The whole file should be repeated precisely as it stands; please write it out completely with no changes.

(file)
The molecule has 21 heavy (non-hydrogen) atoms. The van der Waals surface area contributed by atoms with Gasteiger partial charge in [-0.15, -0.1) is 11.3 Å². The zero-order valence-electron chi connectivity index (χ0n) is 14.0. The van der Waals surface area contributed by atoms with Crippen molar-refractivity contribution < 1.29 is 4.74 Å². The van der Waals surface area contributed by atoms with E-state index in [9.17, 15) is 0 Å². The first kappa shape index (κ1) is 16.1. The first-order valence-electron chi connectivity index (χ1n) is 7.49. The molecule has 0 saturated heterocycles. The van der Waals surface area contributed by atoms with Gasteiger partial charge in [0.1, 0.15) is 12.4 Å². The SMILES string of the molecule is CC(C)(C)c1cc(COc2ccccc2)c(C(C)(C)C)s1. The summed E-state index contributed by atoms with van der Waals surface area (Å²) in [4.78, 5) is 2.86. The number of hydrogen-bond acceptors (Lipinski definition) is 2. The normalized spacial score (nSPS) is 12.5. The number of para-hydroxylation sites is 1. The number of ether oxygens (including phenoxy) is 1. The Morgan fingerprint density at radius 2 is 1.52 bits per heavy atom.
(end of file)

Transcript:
The molecule has 21 heavy (non-hydrogen) atoms. The van der Waals surface area contributed by atoms with Gasteiger partial charge in [-0.15, -0.1) is 11.3 Å². The zero-order valence-electron chi connectivity index (χ0n) is 14.0. The van der Waals surface area contributed by atoms with Crippen molar-refractivity contribution < 1.29 is 4.74 Å². The van der Waals surface area contributed by atoms with E-state index in [9.17, 15) is 0 Å². The first kappa shape index (κ1) is 16.1. The first-order valence-electron chi connectivity index (χ1n) is 7.49. The molecule has 0 saturated heterocycles. The van der Waals surface area contributed by atoms with Gasteiger partial charge in [0.1, 0.15) is 12.4 Å². The SMILES string of the molecule is CC(C)(C)c1cc(COc2ccccc2)c(C(C)(C)C)s1. The summed E-state index contributed by atoms with van der Waals surface area (Å²) in [4.78, 5) is 2.86. The number of hydrogen-bond acceptors (Lipinski definition) is 2. The normalized spacial score (nSPS) is 12.5. The number of para-hydroxylation sites is 1. The number of ether oxygens (including phenoxy) is 1. The Morgan fingerprint density at radius 2 is 1.52 bits per heavy atom.